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John P.
Mon, Jul 29, 2019, 4:18am (UTC -5)
Re: VOY S6: Barge of the Dead

I truly felt this amounted to a one star episode of Voyager, a uniquely weak instalment of the series. When I first read the preview text, I said out loud, “I bet we’ll hear about targs, bloodwine, p’tahks, qaplah, bat’leth, Stovokor, honor, gagh, and Fek’lehr.”

As though the writers were reading their own Klingon wiki page, we get remarkably little new lore for the fan-favorite race, save that their dead ride a viking ship to an afterlife contained within the walls of a particularly bad miniature of Castle Grayskull.

For the record, I love Klingons. Some of the best hours of late DS9 centered on Worf and Martok and the Empire. I’m also one of those odd people that loves Ferengi; I’m a sucker for any Trek race beyond the standard humanoids with nasal ridges. My issue isn’t that we spent another hour with Klingons.

As many other commenters noted, this episode is derivative. Unlike the reviewer, I have been marathoning these episodes long after they initially aired sequentially along with TNG and DS9. Lazy Klingon tropes, half-baked musings on religion, what amounts to a full-episode dream sequence without even the courtesy of a technobabble explanation, odd character behavior, and unimpressive sets lead me to write my one and only comment so far (I have been a regular reader of these reviews during my marathon).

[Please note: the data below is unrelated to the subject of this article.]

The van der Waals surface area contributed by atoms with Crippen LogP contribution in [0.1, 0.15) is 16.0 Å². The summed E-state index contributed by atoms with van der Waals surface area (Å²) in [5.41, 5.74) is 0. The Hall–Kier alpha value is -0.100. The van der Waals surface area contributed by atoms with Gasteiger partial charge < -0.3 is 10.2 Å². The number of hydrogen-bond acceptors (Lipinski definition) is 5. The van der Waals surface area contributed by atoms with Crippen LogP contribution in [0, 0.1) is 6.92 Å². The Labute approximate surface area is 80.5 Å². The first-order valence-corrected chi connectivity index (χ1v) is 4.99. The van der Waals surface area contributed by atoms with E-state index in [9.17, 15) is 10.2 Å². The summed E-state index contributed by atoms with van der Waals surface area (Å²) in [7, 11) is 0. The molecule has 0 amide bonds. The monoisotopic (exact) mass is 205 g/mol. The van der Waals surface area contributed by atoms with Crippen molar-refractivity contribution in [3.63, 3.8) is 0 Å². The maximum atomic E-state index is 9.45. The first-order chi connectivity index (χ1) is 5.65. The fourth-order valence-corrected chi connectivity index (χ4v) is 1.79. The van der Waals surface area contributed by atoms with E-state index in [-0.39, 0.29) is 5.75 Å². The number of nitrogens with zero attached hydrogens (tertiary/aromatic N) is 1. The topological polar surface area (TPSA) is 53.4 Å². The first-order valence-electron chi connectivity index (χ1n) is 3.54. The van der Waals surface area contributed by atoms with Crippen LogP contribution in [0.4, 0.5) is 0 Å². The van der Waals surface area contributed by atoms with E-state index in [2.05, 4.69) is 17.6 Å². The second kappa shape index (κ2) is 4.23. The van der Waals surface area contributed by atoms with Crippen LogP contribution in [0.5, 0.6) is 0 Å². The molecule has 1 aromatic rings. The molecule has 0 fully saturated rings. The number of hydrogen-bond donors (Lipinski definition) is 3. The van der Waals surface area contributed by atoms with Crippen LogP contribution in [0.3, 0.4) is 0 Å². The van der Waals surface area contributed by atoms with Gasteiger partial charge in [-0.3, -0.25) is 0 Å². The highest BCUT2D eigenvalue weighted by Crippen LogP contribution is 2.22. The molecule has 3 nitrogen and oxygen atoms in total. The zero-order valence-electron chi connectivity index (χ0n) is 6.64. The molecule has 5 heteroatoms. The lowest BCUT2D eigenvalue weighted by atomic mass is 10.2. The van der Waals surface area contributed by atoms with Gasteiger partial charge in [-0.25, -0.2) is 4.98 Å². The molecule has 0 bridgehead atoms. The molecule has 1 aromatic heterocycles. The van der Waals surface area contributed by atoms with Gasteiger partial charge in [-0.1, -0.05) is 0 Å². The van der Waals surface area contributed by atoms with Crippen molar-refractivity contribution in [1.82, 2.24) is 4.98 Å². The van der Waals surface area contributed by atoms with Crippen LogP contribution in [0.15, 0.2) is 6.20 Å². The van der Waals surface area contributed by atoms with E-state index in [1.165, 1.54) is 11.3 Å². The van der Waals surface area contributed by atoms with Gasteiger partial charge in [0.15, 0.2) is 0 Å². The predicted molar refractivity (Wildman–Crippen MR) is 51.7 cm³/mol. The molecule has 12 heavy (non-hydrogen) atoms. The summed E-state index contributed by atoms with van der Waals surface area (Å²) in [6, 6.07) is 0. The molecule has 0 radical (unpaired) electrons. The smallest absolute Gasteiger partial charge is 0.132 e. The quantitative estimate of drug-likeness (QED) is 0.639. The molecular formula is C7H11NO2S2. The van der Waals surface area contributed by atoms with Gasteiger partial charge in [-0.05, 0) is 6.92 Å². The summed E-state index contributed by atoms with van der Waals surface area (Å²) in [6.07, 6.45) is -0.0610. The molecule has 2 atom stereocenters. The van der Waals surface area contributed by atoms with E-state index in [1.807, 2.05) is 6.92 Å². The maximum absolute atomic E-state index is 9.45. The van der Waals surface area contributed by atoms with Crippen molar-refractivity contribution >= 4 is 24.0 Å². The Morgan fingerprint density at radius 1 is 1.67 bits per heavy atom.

It’s no secret: Star Trek has never been able to write compelling stories about religion. Pah’wraiths and prophets, giant floating God heads in need of starships, Chakotay’s tech-enabled vision quests, or Tuvok’s bizarre role as ship’s zen master are part and parcel to the series. At best, the franchise leans into the mystery, doubt, and ambiguity of religion (take Sisko’s perspective on the validity of the Prophets to the Bajorans, for instance) . Here, we get a bizarre moral lesson: to barter with Satan for the souls of the damned, attempt a near-suicide.

Unlike Sisko and the Prophets, Janeway has no reason to believe Torres can access the afterlife. When her crewman exhibits sudden belief in Klingon spirituality AND believes herself to have traversed to the world of the damned, Janeway meekly protests and then consents. And so does the Doctor. And everyone else. Yes, Picard and Sisko allowed Worf to pursue certain physical risks in consideration for his cultural values, but Torres demands to engage in a likely death ritual to enter the realm of a magic Hell boat (why she thinks partial death will suffice or how the procedure results in her vision is left frustratingly unclear). Torres needed a counselor; her racial self-loathing having been suddenly transformed into zealous self-harm apparently elicited only minor concern (Jameway was much more worried when Harry Kim had sex that time...). A truly shabby episode.
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